After winning the 2010 Oscar for Best Supporting Actress, Mo’Nique noted that she was wearing a royal blue dress, along with a gardenia in her hair, because that’s what Hattie McDaniel wore 70 years earlier, when she became the first African American to receive an Academy Award. “Ms. Hattie McDaniel, I feel you all over me, and it’s about time that the world feels you all over them,” said Mo’Nique, the Baltimore County actress and comedienne who is producing a film biography about McDaniel.
The tribute renewed an old mystery: Where is McDaniel’s own, historic Oscar?
It belongs to Howard University’s theater department, which has spent years trying to figure out what happened to the Oscar that disappeared decades ago — though nobody knows exactly when.
“It’s a never-ending mystery,” says Tom Gregory, a Hollywood memorabilia collector. “Where is it? It’s really an unbelievable story.”
McDaniel was named Best Supporting Actress in 1940 for playing the servant Mammy in “Gone With the Wind,” a performance that earned praise even as McDaniel was criticized for perpetuating negative stereotypes.
When she died of breast cancer in 1952, McDaniel bequeathed her Oscar to Howard’s drama department, which had honored the pioneering actress with a luncheon after her win. (McDaniel had no academic affiliation with the school.)
Howard archivists say there’s no official record that the university ever received the award, which was a plaque, not one of the iconic Oscar statuettes. (Supporting actor and actress winners didn’t get statuettes until 1943.) But former students vividly recall seeing it in the school’s fine-arts building, Childers Hall.
Charles “Buddy” Butler, a theater major who graduated from Howard in 1968, says he saw the plaque displayed in a glass-enclosed case in the Childers greenroom. The university’s drama chairman at the time, Owen Dodson, “was so proud of having it at Howard,” says Butler, who now teaches theater at San Jose State University in California. “Dodson talked about it as something we, as African American students, could aspire to.”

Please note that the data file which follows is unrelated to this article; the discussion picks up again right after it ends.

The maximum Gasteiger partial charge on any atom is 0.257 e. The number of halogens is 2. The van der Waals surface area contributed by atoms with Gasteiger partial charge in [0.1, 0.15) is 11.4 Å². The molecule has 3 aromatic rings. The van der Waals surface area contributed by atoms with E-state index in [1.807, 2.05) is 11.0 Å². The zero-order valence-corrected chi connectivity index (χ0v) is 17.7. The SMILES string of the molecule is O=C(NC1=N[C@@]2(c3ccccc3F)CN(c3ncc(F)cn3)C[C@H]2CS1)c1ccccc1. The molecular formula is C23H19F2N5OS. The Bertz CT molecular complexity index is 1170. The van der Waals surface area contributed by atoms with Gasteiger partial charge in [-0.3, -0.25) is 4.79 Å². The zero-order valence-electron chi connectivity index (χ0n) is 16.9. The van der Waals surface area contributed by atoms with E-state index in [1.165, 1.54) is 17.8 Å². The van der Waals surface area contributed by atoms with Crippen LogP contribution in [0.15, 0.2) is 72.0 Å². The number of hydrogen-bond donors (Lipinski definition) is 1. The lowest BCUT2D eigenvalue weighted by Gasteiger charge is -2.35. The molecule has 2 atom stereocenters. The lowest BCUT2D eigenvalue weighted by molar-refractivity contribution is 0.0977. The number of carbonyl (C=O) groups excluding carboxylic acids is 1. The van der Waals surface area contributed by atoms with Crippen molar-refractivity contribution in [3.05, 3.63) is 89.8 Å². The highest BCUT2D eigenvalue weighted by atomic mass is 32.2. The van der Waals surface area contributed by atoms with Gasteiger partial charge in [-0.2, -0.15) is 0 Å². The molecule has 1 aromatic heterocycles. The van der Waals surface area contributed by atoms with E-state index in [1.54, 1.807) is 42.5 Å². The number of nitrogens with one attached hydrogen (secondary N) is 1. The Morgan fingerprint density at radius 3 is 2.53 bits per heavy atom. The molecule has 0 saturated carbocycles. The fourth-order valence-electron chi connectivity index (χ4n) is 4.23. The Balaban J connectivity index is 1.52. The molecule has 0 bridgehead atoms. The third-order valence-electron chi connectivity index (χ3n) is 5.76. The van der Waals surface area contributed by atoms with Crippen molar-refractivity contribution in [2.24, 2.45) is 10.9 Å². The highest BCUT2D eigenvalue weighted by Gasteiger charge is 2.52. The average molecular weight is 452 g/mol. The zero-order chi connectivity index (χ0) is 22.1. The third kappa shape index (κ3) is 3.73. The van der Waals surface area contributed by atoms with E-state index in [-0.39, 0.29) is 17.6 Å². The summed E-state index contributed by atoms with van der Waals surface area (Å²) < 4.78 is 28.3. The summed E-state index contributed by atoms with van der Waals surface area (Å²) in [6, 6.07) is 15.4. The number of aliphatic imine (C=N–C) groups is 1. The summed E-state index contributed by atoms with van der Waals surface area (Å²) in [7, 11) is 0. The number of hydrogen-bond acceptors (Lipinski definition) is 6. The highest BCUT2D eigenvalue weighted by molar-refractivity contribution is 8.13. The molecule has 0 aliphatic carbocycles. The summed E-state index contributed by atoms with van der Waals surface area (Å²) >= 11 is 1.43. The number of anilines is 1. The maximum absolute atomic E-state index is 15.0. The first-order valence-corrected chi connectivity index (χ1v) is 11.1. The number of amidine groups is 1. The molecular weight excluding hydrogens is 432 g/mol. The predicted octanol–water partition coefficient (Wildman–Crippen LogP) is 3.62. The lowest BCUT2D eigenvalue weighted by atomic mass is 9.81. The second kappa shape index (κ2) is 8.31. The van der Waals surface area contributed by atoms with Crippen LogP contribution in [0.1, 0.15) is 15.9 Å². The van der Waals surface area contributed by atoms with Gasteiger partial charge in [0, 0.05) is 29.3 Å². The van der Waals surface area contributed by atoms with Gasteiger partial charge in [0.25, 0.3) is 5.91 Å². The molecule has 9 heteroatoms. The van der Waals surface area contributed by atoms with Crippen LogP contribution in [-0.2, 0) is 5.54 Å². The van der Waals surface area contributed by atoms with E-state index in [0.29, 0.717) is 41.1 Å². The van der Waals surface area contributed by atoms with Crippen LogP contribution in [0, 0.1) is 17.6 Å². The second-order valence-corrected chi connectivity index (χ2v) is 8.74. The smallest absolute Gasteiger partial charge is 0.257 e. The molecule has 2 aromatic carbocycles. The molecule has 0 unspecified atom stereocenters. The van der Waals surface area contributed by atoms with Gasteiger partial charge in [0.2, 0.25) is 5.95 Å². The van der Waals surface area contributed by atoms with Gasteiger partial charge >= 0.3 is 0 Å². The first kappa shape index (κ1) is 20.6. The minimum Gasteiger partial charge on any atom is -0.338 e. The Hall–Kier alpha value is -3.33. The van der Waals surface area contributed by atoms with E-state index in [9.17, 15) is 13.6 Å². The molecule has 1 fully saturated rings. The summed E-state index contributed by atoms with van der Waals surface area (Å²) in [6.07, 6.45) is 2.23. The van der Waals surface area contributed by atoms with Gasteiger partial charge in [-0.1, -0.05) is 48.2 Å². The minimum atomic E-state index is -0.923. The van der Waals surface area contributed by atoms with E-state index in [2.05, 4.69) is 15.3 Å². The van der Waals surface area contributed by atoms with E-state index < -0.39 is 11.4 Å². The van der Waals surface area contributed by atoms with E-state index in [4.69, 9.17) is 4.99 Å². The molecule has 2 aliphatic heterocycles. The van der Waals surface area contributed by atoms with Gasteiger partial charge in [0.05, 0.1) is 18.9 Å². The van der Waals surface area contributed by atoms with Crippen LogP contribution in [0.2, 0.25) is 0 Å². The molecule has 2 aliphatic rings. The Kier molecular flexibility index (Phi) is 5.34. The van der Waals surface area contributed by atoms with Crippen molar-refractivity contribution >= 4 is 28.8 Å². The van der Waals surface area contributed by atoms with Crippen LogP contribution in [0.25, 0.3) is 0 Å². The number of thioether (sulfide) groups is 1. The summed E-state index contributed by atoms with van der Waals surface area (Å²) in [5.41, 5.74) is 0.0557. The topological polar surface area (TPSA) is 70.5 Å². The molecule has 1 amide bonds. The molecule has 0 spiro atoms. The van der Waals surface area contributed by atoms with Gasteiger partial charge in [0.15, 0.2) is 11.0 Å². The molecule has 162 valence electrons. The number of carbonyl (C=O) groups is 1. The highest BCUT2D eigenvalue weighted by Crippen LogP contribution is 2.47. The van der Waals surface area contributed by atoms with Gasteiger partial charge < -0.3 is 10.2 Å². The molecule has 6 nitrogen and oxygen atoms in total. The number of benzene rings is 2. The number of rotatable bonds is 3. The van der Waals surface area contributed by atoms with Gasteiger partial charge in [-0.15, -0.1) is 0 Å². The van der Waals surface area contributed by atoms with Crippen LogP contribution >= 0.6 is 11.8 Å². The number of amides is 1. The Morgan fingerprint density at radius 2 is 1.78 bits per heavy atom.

Sometime after Butler graduated, though, McDaniel’s award vanished. Gone, as it were, with the wind.
Was it taken by student protesters to repudiate the subservience of McDaniel’s Mammy? The Wikipedia entry on McDaniel states as fact that her Oscar “disappeared during racial unrest [at Howard] in the late 1960s.” (One version of that popular theory has students tossing the award into the Potomac.)
Other theories abound: Maybe the plaque was moved for safekeeping during a period of black-power protest and never made it back to its display case. A professor might have walked away with it. Perhaps it was stolen, then sold to a collector. Any of this could have happened in 1968. Or was it 1973?
“Sometime in the early ’70s — I can’t recall the exact date — I was back on campus and went into the greenroom, and it wasn’t there,” says Donal Leace, a professional singer and former Howard student who remembers holding McDaniel’s Oscar in his hands sometime in the ’60s.
Leace is convinced that the award — among the most valuable and historically significant artifacts in African American film history — was stolen. By whom, he has no idea. “It’s odd; these things usually get out,” he says. “Somebody fesses up to having seen it.”
“Nobody knows when it went missing — that’s partly why nobody knows where it might be,” says Leslie Unger, spokeswoman for the Academy of Motion Picture Arts and Sciences. Five years ago, Joseph Selmon, Howard’s theater chairman, asked the academy to issue a replacement Oscar for McDaniel. Citing a long-standing policy, the academy said no, sending instead a framed photo of McDaniel and a sheet of commemorative McDaniel postage stamps. “We do not create replacements for heirs or whomever may have come into possession of an award following the winner’s death,” explains Unger.
Interest in McDaniel has been rising. The U.S. Postal Service issued a stamp in her honor in 2006, and a musical, “Hattie . . . What I Need You to Know,” has played off-Broadway. Producer Re’Shaun Frear is also petitioning for a replacement award. “I’m trying to get the African American film community behind it so the academy has no choice,” he says.